The City of Fresno, through a zero percent interest loan from the state, used the $51 million in drinking water funding to purchase and install 73,152 water meters in residential homes in several neighborhoods. The meters help homeowners and the city easily identify how much water homes are using and have an electronic device that helps the city obtain quicker and more accurate meter readings. Since the installation of the meters was completed this year, water usage in the city has decreased by 25 percent, according to the EPA.

“Water conservation and drinking water quality are of utmost importance to the health and welfare of the people of the State of California, not only as we deal with the challenges of this devastating drought, but as we face future droughts,” said State Water Board Chair Felicia Marcus. “The State Water Resources Control Board is glad to work with the U.S. Environmental Protection Agency in making this important funding source available to communities for both safe drinking water and water conservation.”

During a drought every drop of water counts, and meters are critical components in the effort to decrease the loss from leaks in the supply system. About 283 billion gallons of water are lost from leaks in California’s urban water systems every year. This lost water accounts for $250 million in energy costs to transport water. The ability to detect leaks through the installation of water meters can reduce water use and save energy -- conveying water accounts for 6.3% of the state’s total electricity requirements.

The $183,500,000 in additional funding announced today will be used for California water quality projects that will reduce water pollution, improve municipal drinking water and wastewater infrastructure, make water and energy projects more efficient, and provide technical assistance to communities.

In addition, the State Water Board is working with the City of Fresno on a Consolidation Incentive Project with the Orange Center School.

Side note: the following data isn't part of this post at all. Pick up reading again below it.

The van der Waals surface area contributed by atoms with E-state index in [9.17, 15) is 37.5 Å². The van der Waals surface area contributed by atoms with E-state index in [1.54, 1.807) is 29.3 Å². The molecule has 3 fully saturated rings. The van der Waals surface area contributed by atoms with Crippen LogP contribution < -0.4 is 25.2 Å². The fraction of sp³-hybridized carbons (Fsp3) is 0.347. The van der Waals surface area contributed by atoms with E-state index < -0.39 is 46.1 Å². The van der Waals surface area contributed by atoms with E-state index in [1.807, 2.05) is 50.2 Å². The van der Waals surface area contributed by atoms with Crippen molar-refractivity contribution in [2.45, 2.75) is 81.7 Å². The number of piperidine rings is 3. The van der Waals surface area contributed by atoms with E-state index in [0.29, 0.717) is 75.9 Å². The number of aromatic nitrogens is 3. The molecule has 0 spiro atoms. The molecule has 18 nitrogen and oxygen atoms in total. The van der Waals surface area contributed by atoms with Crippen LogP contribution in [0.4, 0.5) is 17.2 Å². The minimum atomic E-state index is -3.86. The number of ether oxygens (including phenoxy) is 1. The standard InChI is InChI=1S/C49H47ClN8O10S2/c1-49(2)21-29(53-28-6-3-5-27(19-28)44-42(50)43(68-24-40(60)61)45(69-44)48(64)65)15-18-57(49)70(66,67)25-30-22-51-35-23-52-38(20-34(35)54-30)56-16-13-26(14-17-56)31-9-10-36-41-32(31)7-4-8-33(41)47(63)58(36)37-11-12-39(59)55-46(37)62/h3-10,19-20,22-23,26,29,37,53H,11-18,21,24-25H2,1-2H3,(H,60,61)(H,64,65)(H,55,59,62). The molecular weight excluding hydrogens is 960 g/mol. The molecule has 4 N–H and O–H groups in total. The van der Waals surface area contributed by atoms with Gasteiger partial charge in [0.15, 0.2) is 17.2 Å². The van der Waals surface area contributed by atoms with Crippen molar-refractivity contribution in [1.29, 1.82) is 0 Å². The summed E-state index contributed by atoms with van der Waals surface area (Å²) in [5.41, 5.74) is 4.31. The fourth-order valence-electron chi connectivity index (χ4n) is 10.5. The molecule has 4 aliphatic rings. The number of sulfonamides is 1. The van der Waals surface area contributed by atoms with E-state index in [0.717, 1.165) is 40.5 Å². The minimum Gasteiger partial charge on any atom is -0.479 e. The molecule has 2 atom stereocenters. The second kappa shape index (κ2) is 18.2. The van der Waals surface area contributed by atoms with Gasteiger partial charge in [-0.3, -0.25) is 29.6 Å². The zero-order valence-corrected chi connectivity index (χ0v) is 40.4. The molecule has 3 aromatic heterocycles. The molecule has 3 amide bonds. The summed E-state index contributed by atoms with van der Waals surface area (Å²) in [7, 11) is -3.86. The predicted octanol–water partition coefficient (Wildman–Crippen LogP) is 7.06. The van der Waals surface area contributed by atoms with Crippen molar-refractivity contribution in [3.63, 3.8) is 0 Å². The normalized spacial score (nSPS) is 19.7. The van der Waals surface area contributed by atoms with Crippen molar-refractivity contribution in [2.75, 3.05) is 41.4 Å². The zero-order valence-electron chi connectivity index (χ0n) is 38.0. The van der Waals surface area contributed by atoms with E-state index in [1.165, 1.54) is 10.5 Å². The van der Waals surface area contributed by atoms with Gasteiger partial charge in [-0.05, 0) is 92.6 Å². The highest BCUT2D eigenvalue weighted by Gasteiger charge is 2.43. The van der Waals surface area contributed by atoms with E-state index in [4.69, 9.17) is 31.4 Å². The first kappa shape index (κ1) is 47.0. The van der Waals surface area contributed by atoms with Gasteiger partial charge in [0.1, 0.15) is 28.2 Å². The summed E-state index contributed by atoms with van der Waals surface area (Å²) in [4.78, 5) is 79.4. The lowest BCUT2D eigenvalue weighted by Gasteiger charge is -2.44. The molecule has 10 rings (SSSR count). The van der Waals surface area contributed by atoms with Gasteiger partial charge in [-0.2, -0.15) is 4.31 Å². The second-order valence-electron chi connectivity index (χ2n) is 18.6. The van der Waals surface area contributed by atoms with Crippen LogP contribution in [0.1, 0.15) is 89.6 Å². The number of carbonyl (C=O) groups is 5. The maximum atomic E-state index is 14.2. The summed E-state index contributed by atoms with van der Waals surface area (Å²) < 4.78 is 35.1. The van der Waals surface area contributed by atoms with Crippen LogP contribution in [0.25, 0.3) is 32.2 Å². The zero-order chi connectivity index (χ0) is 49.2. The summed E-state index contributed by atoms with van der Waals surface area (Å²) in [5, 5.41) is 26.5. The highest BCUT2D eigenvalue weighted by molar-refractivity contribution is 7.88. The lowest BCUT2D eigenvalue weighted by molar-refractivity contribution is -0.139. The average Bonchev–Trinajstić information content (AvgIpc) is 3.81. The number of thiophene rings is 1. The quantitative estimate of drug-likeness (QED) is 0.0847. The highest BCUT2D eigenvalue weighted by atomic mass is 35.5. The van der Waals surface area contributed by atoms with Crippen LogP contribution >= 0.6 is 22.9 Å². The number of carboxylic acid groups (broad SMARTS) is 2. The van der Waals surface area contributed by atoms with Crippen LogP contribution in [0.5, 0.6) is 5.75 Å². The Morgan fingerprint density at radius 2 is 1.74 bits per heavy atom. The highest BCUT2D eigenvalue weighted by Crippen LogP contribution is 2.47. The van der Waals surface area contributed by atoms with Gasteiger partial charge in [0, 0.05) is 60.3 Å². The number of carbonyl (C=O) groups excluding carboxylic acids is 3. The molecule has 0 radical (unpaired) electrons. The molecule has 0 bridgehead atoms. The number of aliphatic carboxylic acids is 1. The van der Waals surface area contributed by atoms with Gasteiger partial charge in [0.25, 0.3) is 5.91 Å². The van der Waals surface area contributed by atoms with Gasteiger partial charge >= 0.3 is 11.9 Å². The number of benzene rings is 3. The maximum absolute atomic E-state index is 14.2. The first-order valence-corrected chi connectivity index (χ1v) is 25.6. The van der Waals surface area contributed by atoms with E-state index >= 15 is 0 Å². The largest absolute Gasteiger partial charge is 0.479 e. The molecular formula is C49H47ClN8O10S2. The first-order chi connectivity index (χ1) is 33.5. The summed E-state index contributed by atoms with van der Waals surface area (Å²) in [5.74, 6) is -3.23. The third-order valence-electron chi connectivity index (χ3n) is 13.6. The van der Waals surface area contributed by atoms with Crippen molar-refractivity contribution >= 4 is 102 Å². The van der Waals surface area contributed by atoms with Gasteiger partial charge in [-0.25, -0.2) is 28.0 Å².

The project, estimated to cost approximately $250 million, envisions a new surface water treatment plant to supplement the city’s existing ground water supply. It will also extend water service to the school to meet all safe drinking water standards, via a 14-inch water main, freeing the school from relying on their existing well water. The Consolidation Incentive Program encourages larger water systems to partner with other communities to obtain priority for funding and expand the benefits and cost-effectiveness of system improvements.

Major Infrastructure Problems Come to Light

Recent developments in California reveal the appalling condition of that state’s water infrastructure and highlight the problems that all states face in this area.

First, according to the San Francisco Public Utilities Commission (PUC), Mountain Tunnel, a key part of the Hetch Hetchy water system which supplies 2.6 million Bay Area residents and businesses, is at risk of a “catastrophic collapse” and needs to be repaired or replaced.

Public officials have apparently long been aware that significant work is needed on the 89-year old tunnel but the PUC has to date given priority to upgrading water infrastructure thought to be vulnerable to fail in an earthquake. The PUC is now faced with the decision of whether to reinforce the tunnel, which would require shutting it down for two months at a time for up to 10 years at an estimated cost of $100 million, or build a new one at a price of $630 million.